The number of discharge notifications issued for the use of combined sewer overflows rose 87.6% over the past year to 5,517, according to the Surfers Against Sewage (SAS) 2021 report.

SAS analysed data from the Safer Seas and River Service (SSRS) between October 2020 and September 2021 which showed 3,328 discharge notifications were issued during the bathing season.

The annual water quality report revealed the extent of pollution in the UK’s rivers and seas from sewage discharges by wastewater companies including an increasing number used outside of extreme weather events.

SAS said the numbers “are likely a conservative estimate” of pollution levels because data was not consistently provided throughout the year, with some companies focusing on bathing season (May to September) only.

Southern Water was found to have the most discharges with 1,949 notifications issued during the year. It was one of five companies that provided year-round data to SAS, not just during the bathing season.

The report included testing undertaken by citizen scientists trained to sample bathing water at beach and river locations to understand how beaches were being impacted by water quality. Elevated E.coli levels were found at 75% of river sites that returned overall poor quality water results over through the year.

“Left to its own devices, the water industry will continue to put the profits of its shareholders over the health of people and the environment, paying out huge dividends whilst destroying the rivers and coastlines we love and rely upon,” the report said.

The group has lobbied to end the use of Combined Sewer Overflows (CSOs) by 2030 and advocates for nature based solutions to tackle the problems associated with overflows. Its report highlighted benefit from sustainable urban drainage, tree planting and the creation of wetlands to capture and slow excess water to reduce the amount entering sewer networks.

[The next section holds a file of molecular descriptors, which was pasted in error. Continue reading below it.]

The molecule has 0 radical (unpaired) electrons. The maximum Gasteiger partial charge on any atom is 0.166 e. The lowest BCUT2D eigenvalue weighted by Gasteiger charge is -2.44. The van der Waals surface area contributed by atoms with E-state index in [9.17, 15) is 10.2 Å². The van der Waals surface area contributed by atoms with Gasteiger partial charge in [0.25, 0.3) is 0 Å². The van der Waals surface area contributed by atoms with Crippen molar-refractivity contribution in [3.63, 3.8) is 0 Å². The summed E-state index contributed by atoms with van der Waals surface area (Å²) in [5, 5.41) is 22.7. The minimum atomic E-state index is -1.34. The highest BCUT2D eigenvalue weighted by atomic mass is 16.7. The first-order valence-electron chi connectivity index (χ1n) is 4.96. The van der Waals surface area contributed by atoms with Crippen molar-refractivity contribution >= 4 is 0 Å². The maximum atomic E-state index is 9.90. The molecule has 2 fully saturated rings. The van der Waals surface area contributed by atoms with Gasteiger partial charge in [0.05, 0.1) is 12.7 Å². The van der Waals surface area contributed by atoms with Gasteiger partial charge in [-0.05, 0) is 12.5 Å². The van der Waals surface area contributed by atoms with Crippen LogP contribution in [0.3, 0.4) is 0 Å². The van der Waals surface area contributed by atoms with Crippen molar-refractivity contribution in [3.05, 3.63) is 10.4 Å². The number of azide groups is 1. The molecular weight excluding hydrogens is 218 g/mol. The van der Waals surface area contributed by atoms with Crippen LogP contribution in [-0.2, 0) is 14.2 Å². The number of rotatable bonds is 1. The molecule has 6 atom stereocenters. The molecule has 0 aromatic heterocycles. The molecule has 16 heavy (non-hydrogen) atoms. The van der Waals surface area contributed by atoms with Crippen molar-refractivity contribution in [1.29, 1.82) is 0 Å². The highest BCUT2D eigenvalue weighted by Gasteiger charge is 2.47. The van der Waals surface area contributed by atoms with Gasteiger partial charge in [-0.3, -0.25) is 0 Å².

“Government must stop weakening legislation that protects us and the environment, stop hindering investment that encourages water companies to ‘sweat their assets’, and stop wilfully ignoring some of the worst pollution instances. Instead, we need to properly resource, regulate and enforce against water pollution, putting legal requirements and targets in place that will result in improved water quality for all,” the report concluded.

In response, Water UK said the sector recognised the need for urgent action to protect and enhance waterways. Its recent Rivers report sets out steps to make the changes being called for including a Rivers Act.

A spokesperson said: “We know we need to go further and water companies want to invest more to improve infrastructure and stop harm from storm overflows and outfalls.

“With our coastal bathing waters we have a good base to build on with more than 70% rated as ‘excellent’, and over 90% as either ‘excellent’ or ‘good’. This improvement has come about thanks to collaborative working between industry, government, regulators and other stakeholders over several years.

“Water companies don’t have all the answers and, to get the healthy, thriving rivers and seas that everyone wants, we’ll need to tap into this spirit of collaboration once again.”

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